Empathy has become something of a buzz word in business recently. Alex Efthymiades, co-founder of workplace mediation experts Consensio, explores why and how workplaces can encourage more empathy…
In this article you will learn:
- What other people have said about empathy
- Why empathy is important
- How companies are encouraging their employees to be more empathic
A few years ago, I read an article in the Harvard Business Review titled ‘Corporate Empathy is not an Oxymoron’. The article discusses the importance of corporate empathy and states: “Empathy should be embedded into the entire organisation: There is nothing soft about it. It is a hard skill that should be required from the board-room to the shop floor.”
More recently, mainstream publications such as Forbes and the Financial Times have published similar articles, outlining the many benefits of corporate empathy. At Consensio, we have been trying to foster this idea for over a decade. For us, it seems obvious that empathic workplaces significantly contribute to employee wellbeing and therefore an organisation’s success. However, although organisations are beginning to recognise the need for corporate empathy, the theory is sometimes still very far from the practice.
There are many reasons why empathy is relevant and important in the workplace. One reason for this is that respect, feeling valued and empathy go hand-in-hand. It is when we show empathy for people that we work with, be they our superiors, colleagues or employees, that they are more likely to feel respected and valued. We all want to feel that our contributions are noted, but also that how we are as people is respected. We all want to feel that we are treated as a human being in the workplace.
As a workplace mediation and conflict management provider, the concept of corporate empathy, or lack thereof, comes up over and over in our work with clients. We see a general trend in that many people at work don’t feel respected or valued and they don’t feel that the organisation for which they work cares about them. Just last month, the Financial Times published an interview with Zeynep Ton, who set up the Good Job Institute in the US last year “to help companies flourish by creating better jobs.” According to Professor Ton, who interviewed service workers, “respect” was one word she kept hearing too. It is undeniable that the culture of our workplace has a significant impact on our wellbeing.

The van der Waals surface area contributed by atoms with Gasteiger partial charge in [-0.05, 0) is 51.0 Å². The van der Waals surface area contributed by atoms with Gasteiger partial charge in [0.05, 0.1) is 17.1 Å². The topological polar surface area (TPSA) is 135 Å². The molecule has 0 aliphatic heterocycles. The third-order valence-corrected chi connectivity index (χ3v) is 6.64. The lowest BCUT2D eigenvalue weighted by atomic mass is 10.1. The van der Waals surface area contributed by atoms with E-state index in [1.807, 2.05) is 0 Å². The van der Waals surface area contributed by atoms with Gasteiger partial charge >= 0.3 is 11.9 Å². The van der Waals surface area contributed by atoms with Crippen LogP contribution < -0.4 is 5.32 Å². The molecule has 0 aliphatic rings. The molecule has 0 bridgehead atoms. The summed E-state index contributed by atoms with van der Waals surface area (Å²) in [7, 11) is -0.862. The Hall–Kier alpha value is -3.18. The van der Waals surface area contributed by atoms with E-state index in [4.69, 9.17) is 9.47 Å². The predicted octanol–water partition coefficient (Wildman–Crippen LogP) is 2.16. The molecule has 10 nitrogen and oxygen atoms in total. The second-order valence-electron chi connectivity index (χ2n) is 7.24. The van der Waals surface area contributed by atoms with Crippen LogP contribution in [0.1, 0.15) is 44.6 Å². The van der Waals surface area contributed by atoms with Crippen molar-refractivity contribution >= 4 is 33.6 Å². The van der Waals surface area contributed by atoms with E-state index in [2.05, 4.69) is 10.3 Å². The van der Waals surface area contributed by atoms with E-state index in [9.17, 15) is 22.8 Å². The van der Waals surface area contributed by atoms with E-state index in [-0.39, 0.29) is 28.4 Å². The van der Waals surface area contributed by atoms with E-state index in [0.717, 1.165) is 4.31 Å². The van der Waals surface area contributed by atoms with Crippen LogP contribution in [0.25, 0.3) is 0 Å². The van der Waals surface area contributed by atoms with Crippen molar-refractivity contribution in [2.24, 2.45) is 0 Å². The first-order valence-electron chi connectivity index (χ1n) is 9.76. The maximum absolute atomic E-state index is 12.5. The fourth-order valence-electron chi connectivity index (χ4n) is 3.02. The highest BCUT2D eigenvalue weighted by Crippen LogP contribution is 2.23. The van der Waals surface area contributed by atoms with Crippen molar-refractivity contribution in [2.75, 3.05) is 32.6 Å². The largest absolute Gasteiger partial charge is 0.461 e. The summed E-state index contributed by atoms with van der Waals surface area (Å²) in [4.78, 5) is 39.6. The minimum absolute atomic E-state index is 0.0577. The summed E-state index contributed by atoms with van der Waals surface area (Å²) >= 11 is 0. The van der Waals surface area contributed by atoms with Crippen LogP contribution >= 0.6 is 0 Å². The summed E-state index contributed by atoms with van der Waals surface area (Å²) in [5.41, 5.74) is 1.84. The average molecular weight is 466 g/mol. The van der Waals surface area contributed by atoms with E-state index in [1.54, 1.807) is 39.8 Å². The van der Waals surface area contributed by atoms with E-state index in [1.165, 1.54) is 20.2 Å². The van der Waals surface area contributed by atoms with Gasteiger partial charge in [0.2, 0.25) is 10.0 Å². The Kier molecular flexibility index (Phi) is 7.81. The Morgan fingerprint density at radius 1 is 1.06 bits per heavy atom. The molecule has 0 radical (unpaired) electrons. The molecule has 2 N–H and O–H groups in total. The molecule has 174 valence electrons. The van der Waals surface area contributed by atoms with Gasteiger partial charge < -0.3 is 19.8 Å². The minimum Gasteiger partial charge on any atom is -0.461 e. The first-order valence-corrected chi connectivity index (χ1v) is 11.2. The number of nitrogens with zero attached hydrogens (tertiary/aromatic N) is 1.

Understanding and appreciating what workers within all levels of an organisation are going through results in a more empathic and caring culture. And it is this culture that fosters loyalty, trust and respect. Yet the focus continues to be on equipping people with the technical skills to do their jobs, and not the people skills to become empathic leaders. Why? Because there is still the inherent belief in most organisations that emotions have no place in corporate life. That bringing emotions, or indeed empathy, to the corporate landscape is unprofessional, soft and irrelevant to the job at hand.
But empathy is not a soft skill, but a skill that organisations would do well to harness. This can be achieved in different ways, for example by training your leaders on how empathy can help them become more effective leaders by listening to the people that they manage, by respecting their opinions (even if you disagree with them), and by showing that you care about them as people. There are also small steps that each of us can take to bring more empathy to our place of work; to momentarily silence our opinions, to try to see our colleagues’ points of view, and to take the time to really listen to the perspectives of others. This approach takes time, which is a precious commodity in the current workplace, where we are being asked to do more with less. However, empathy investment will result in a more engaged workforce, and ultimately, business success.